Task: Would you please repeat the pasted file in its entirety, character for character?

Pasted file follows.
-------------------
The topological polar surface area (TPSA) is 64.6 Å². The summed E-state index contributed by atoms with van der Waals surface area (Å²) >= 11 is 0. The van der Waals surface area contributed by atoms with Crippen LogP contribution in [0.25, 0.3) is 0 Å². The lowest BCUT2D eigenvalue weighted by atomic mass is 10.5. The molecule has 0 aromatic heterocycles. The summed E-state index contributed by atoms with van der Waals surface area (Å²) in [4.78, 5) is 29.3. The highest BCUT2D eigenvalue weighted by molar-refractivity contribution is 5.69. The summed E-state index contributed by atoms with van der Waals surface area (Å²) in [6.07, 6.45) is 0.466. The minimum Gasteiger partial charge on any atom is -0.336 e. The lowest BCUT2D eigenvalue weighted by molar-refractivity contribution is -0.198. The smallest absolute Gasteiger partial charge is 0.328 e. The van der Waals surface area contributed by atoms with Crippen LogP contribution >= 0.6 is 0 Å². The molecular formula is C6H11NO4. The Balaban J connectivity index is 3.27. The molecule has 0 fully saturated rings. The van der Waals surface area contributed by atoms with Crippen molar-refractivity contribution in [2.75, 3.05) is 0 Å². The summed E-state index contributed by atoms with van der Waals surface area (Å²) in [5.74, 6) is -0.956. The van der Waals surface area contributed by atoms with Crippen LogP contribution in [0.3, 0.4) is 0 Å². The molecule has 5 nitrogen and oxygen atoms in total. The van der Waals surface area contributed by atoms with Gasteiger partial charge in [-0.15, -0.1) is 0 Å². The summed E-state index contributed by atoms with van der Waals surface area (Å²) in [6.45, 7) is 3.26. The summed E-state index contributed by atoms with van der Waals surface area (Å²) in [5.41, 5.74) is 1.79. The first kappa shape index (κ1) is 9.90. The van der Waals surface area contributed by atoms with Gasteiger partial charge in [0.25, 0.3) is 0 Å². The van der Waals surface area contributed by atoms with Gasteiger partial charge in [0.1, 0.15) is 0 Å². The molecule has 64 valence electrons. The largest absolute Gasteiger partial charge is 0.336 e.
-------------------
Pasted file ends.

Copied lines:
The topological polar surface area (TPSA) is 64.6 Å². The summed E-state index contributed by atoms with van der Waals surface area (Å²) >= 11 is 0. The van der Waals surface area contributed by atoms with Crippen LogP contribution in [0.25, 0.3) is 0 Å². The lowest BCUT2D eigenvalue weighted by atomic mass is 10.5. The molecule has 0 aromatic heterocycles. The summed E-state index contributed by atoms with van der Waals surface area (Å²) in [4.78, 5) is 29.3. The highest BCUT2D eigenvalue weighted by molar-refractivity contribution is 5.69. The summed E-state index contributed by atoms with van der Waals surface area (Å²) in [6.07, 6.45) is 0.466. The minimum Gasteiger partial charge on any atom is -0.336 e. The lowest BCUT2D eigenvalue weighted by molar-refractivity contribution is -0.198. The smallest absolute Gasteiger partial charge is 0.328 e. The van der Waals surface area contributed by atoms with Crippen LogP contribution >= 0.6 is 0 Å². The molecular formula is C6H11NO4. The Balaban J connectivity index is 3.27. The molecule has 0 fully saturated rings. The van der Waals surface area contributed by atoms with Crippen molar-refractivity contribution in [2.75, 3.05) is 0 Å². The summed E-state index contributed by atoms with van der Waals surface area (Å²) in [5.74, 6) is -0.956. The van der Waals surface area contributed by atoms with Crippen LogP contribution in [0.3, 0.4) is 0 Å². The molecule has 5 nitrogen and oxygen atoms in total. The van der Waals surface area contributed by atoms with Gasteiger partial charge in [-0.15, -0.1) is 0 Å². The summed E-state index contributed by atoms with van der Waals surface area (Å²) in [6.45, 7) is 3.26. The summed E-state index contributed by atoms with van der Waals surface area (Å²) in [5.41, 5.74) is 1.79. The first kappa shape index (κ1) is 9.90. The van der Waals surface area contributed by atoms with Gasteiger partial charge in [0.25, 0.3) is 0 Å². The van der Waals surface area contributed by atoms with Gasteiger partial charge in [0.1, 0.15) is 0 Å². The molecule has 64 valence electrons. The largest absolute Gasteiger partial charge is 0.336 e.